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Deprivation of liberty safeguards are 'deeply flawed'

Law Commission proposes overhaul of protection system for those in need of care

10 July 2015

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The Law Commission is to consider replacing the existing deprivation of liberty safeguards (DoLS) with a new scheme to better support people with care and support needs.

The Mental Capacity Act states that an individual who lacks mental capacity is not capable of understanding or retaining information long enough to be able to make a decision. The DoLS were intended to provide a process for ensuring that those who lack capacity to consent to their care are deprived of their liberty only if it is in their best interests.

Cases in both the UK and at the European Court of Human Rights (ECtHR) have examined the meaning of deprivation of liberty. However, since the Supreme Court broadened the definition, local councils and health care practitioners have had to grapple with the question of how to identify and protect individuals potentially subject to an unauthorised deprivation of liberty.

Further, the DoLS are not intended for older or disabled people, and, according to the Law Commission, fails to protect their rights. The commission has, therefore, concluded that the DoLS are 'deeply flawed' and should be replaced by a new system of protective care.

In a new consultation, launched today, the commission suggests that protections should be extended to people in supported care, A&E, and palliative care. People should also be given access to an advocate to represent them.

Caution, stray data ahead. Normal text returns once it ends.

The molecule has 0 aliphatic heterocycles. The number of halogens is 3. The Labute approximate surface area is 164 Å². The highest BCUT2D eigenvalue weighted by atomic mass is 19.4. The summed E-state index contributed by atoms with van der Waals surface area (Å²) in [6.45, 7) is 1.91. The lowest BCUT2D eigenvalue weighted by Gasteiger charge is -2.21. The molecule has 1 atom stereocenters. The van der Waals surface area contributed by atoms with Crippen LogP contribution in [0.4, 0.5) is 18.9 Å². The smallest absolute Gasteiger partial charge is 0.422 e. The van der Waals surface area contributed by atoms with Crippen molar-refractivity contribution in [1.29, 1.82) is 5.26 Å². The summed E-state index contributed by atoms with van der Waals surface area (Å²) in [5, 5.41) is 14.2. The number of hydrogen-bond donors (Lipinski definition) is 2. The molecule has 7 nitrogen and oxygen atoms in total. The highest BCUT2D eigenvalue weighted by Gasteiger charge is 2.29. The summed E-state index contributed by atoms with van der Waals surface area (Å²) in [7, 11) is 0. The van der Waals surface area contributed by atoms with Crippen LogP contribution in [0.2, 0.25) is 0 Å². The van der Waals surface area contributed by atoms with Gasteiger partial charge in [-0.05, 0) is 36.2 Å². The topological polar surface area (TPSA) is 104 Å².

Nicholas Paines QC, Law Commissioner for public law, said that DoLS proves that that a one-size approach does not fit all.

'The system of protective care we are proposing could provide meaningful safeguards to, as well as meeting the needs of, those individuals who, due to mental incapacity, cannot consent to their own care,' she added.

Also up for debate is whether best interest assessors should be given professional status and be regulated in the same way as other professions. Such assessments are currently undertaken by workers not directly involved with the individual's care, such as, qualified social workers, nurses, occupational therapists or chartered psychologists.

In addition, the commission is proposing that appeals be heard locally, by a specialist tribunal, rather than centrally by the Court of Protection.

The consultation is open until 2 November 2015.

This article first appeared in PCA's sister publication, Solicitors Journal

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